While Tecumseh was still in the south, Governor Harrison marched his army north along the Wabash River from Vincennes with more than 1,000 men on an expedition to intimidate the Prophet and his followers. His stated goal was to force them to accept peace, but he acknowledged that he would launch a preemptive attack on the natives if they refused. His army stopped near present day Terre Haute to construct Fort Harrison to guard an important position on the Wabash River. While at Fort Harrison, Harrison received orders from Secretary of War William Eustis authorizing him to use force if necessary to disperse the Indians at Prophetstown.[17] On November 6, 1811, Harrison’s army arrived outside Prophetstown, and Tenskwatawa agreed to meet Harrison in a conference to be held the next day. Tenskwatawa, perhaps suspecting that Harrison intended to attack the village, decided to risk a preemptive strike, sending out about 500 of his warriors against the American encampment. Before the dawn of the next day, the Indians attacked, but Harrison’s men held their ground, and the Indians withdrew from the village after the battle. The victorious Americans burned Prophetstown the following day and returned to Vincennes.[17]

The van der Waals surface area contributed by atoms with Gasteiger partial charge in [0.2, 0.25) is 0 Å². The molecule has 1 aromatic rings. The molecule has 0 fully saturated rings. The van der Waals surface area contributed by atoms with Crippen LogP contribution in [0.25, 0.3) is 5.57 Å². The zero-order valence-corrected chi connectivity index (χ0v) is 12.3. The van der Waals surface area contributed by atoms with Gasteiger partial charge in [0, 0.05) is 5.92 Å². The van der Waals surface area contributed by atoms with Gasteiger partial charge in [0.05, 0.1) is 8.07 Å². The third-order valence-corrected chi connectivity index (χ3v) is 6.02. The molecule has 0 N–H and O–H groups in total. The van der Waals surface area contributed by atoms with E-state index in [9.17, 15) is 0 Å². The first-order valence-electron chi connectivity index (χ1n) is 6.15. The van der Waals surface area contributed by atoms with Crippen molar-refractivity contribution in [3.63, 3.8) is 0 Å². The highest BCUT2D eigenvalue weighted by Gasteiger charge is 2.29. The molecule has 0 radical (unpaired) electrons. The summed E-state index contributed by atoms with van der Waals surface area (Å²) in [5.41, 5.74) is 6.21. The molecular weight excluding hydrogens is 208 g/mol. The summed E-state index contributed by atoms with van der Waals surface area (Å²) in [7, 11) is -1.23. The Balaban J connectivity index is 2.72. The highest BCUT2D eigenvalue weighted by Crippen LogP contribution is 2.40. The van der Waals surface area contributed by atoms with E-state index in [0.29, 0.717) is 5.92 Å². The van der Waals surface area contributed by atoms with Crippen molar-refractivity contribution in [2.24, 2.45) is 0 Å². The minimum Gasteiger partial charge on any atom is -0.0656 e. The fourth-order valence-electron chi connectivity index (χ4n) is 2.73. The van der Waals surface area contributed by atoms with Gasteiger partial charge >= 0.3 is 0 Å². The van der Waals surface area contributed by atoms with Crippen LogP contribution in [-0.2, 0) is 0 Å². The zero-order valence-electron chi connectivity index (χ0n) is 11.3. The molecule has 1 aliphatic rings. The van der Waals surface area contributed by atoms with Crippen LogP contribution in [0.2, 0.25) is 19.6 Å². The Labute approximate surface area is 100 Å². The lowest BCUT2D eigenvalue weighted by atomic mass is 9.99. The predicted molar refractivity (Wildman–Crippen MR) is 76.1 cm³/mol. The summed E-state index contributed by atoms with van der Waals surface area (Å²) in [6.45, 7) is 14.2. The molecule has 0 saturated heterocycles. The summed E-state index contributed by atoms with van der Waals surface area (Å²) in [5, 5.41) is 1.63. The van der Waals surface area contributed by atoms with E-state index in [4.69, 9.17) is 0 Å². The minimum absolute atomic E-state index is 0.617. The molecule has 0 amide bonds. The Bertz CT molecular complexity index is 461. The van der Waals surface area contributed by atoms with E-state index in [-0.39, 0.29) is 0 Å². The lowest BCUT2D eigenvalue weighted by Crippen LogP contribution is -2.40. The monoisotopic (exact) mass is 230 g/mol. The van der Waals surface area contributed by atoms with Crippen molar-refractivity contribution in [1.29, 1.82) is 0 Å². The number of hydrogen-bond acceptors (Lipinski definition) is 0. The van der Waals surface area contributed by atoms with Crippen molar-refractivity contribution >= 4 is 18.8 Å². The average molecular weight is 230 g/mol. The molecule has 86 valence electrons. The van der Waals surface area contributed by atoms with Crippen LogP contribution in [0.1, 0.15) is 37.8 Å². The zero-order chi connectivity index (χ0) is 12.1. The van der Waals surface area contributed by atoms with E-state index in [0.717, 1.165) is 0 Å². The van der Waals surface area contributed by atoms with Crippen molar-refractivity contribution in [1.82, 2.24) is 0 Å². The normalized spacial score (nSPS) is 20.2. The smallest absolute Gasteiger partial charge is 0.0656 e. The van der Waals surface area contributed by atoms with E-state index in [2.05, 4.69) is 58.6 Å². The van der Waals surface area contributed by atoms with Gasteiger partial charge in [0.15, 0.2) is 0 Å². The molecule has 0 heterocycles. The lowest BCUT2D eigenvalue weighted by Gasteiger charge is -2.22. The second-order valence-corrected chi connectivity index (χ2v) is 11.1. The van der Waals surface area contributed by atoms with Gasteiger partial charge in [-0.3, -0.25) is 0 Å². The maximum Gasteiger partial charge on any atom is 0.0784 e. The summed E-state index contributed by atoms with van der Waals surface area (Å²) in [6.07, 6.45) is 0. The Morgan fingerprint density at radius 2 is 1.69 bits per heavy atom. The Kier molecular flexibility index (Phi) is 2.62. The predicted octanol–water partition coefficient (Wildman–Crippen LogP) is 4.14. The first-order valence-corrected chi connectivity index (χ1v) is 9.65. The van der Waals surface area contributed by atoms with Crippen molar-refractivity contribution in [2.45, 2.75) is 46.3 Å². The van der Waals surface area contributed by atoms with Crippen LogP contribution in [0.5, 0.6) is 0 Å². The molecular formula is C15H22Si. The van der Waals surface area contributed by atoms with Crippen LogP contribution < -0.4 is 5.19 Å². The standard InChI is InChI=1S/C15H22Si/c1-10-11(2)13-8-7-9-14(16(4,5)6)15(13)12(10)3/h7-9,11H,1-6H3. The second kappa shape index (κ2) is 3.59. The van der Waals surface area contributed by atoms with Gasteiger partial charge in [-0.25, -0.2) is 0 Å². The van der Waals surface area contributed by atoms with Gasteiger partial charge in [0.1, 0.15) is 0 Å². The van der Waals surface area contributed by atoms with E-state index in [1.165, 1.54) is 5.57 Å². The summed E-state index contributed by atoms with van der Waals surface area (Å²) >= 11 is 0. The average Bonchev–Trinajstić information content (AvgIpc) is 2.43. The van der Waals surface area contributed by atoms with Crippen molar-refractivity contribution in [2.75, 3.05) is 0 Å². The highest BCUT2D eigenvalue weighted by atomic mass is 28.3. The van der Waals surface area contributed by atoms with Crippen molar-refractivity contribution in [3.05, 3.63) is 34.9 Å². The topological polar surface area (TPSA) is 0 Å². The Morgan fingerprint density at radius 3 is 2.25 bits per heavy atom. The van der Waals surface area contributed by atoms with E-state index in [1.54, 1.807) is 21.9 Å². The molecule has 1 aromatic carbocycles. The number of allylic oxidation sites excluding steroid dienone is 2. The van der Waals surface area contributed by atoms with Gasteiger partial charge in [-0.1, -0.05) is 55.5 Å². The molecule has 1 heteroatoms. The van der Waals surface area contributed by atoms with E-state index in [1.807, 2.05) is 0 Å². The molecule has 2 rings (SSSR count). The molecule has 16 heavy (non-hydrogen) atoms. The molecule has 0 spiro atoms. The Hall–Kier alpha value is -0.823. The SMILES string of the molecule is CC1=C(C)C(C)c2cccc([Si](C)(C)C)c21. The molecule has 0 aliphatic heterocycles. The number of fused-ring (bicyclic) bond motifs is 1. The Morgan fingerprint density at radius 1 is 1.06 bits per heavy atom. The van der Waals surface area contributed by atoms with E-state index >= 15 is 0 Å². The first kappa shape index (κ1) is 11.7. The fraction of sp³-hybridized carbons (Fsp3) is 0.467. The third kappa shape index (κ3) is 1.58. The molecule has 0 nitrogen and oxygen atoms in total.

Tecumseh commemorative Shawnee Nation dollar.

Harrison—and many subsequent historians—claimed that the Battle of Tippecanoe was a deathblow to Tecumseh’s confederacy. Harrison, thereafter nicknamed “Tippecanoe”, eventually became the President of the United States largely on the memory of this victory. The battle was a severe blow for Tenskwatawa, who lost prestige and the confidence of his brother. However, although it was a significant setback, Tecumseh began to secretly rebuild the alliance upon his return from the south. By December, most of the major American papers began to carry stories on the battle. Public outrage quickly grew and many Americans blamed the British for inciting the tribes to violence and supplying them with firearms. Andrew Jackson was among the forefront of men calling for war, claiming that Indians were “excited by secret British agents.”[18] Other western governors called for action, William Blount of Tennessee called on the government to “purge the camps of Indians of every Englishmen to be found…”[19] Acting on popular sentiment, Congress passed resolutions condemning the British for interfering in American domestic affairs. Tippecanoe fueled the worsening tension with Britain, culminating in a declaration of war only a few months later.[20]